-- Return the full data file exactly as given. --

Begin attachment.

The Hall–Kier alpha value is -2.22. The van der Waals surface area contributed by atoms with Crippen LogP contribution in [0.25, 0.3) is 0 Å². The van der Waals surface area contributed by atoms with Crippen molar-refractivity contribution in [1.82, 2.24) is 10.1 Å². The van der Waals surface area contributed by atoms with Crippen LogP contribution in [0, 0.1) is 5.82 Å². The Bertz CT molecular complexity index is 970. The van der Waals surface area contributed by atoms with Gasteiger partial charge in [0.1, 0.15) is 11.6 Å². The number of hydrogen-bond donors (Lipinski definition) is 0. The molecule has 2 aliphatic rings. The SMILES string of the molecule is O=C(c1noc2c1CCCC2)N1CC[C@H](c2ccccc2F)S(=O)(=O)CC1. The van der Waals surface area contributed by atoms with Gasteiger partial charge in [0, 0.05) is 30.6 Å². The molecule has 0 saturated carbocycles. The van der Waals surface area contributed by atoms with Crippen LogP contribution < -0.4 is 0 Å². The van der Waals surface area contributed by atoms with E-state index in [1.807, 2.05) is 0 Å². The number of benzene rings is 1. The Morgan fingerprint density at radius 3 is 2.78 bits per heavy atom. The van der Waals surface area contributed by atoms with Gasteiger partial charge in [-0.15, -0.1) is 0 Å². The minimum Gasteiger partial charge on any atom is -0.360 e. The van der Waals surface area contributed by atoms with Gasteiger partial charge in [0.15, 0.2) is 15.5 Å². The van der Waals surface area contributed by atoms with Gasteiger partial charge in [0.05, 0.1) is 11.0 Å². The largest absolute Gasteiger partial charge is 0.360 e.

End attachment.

The Hall–Kier alpha value is -2.22. The van der Waals surface area contributed by atoms with Crippen LogP contribution in [0.25, 0.3) is 0 Å². The van der Waals surface area contributed by atoms with Crippen molar-refractivity contribution in [1.82, 2.24) is 10.1 Å². The van der Waals surface area contributed by atoms with Crippen LogP contribution in [0, 0.1) is 5.82 Å². The Bertz CT molecular complexity index is 970. The van der Waals surface area contributed by atoms with Gasteiger partial charge in [0.1, 0.15) is 11.6 Å². The number of hydrogen-bond donors (Lipinski definition) is 0. The molecule has 2 aliphatic rings. The SMILES string of the molecule is O=C(c1noc2c1CCCC2)N1CC[C@H](c2ccccc2F)S(=O)(=O)CC1. The van der Waals surface area contributed by atoms with Gasteiger partial charge in [0, 0.05) is 30.6 Å². The molecule has 0 saturated carbocycles. The van der Waals surface area contributed by atoms with Crippen LogP contribution < -0.4 is 0 Å². The van der Waals surface area contributed by atoms with E-state index in [1.807, 2.05) is 0 Å². The number of benzene rings is 1. The Morgan fingerprint density at radius 3 is 2.78 bits per heavy atom. The van der Waals surface area contributed by atoms with Gasteiger partial charge in [-0.15, -0.1) is 0 Å². The minimum Gasteiger partial charge on any atom is -0.360 e. The van der Waals surface area contributed by atoms with Gasteiger partial charge in [0.15, 0.2) is 15.5 Å². The van der Waals surface area contributed by atoms with Gasteiger partial charge in [0.05, 0.1) is 11.0 Å². The largest absolute Gasteiger partial charge is 0.360 e.